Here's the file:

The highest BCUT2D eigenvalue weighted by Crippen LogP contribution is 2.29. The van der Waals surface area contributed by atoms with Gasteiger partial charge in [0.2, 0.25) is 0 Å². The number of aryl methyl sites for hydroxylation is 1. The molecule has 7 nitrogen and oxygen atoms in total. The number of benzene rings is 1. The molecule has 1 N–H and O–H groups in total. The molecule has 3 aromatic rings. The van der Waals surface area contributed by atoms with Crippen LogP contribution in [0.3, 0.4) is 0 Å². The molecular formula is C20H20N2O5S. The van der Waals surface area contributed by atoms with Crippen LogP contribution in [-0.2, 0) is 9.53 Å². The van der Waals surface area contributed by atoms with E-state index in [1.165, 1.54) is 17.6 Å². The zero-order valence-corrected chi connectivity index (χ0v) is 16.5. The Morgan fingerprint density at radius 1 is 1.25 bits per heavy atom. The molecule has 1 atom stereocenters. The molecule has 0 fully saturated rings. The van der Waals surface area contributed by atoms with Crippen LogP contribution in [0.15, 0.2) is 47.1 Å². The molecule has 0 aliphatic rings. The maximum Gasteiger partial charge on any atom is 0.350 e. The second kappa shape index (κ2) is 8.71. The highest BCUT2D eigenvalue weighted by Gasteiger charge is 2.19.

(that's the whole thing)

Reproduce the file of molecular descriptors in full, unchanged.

The highest BCUT2D eigenvalue weighted by Crippen LogP contribution is 2.29. The van der Waals surface area contributed by atoms with Gasteiger partial charge in [0.2, 0.25) is 0 Å². The number of aryl methyl sites for hydroxylation is 1. The molecule has 7 nitrogen and oxygen atoms in total. The number of benzene rings is 1. The molecule has 1 N–H and O–H groups in total. The molecule has 3 aromatic rings. The van der Waals surface area contributed by atoms with Crippen LogP contribution in [0.3, 0.4) is 0 Å². The molecular formula is C20H20N2O5S. The van der Waals surface area contributed by atoms with Crippen LogP contribution in [-0.2, 0) is 9.53 Å². The van der Waals surface area contributed by atoms with E-state index in [1.165, 1.54) is 17.6 Å². The zero-order valence-corrected chi connectivity index (χ0v) is 16.5. The Morgan fingerprint density at radius 1 is 1.25 bits per heavy atom. The molecule has 1 atom stereocenters. The molecule has 0 fully saturated rings. The van der Waals surface area contributed by atoms with Crippen LogP contribution in [0.15, 0.2) is 47.1 Å². The molecule has 0 aliphatic rings. The maximum Gasteiger partial charge on any atom is 0.350 e. The second kappa shape index (κ2) is 8.71. The highest BCUT2D eigenvalue weighted by Gasteiger charge is 2.19.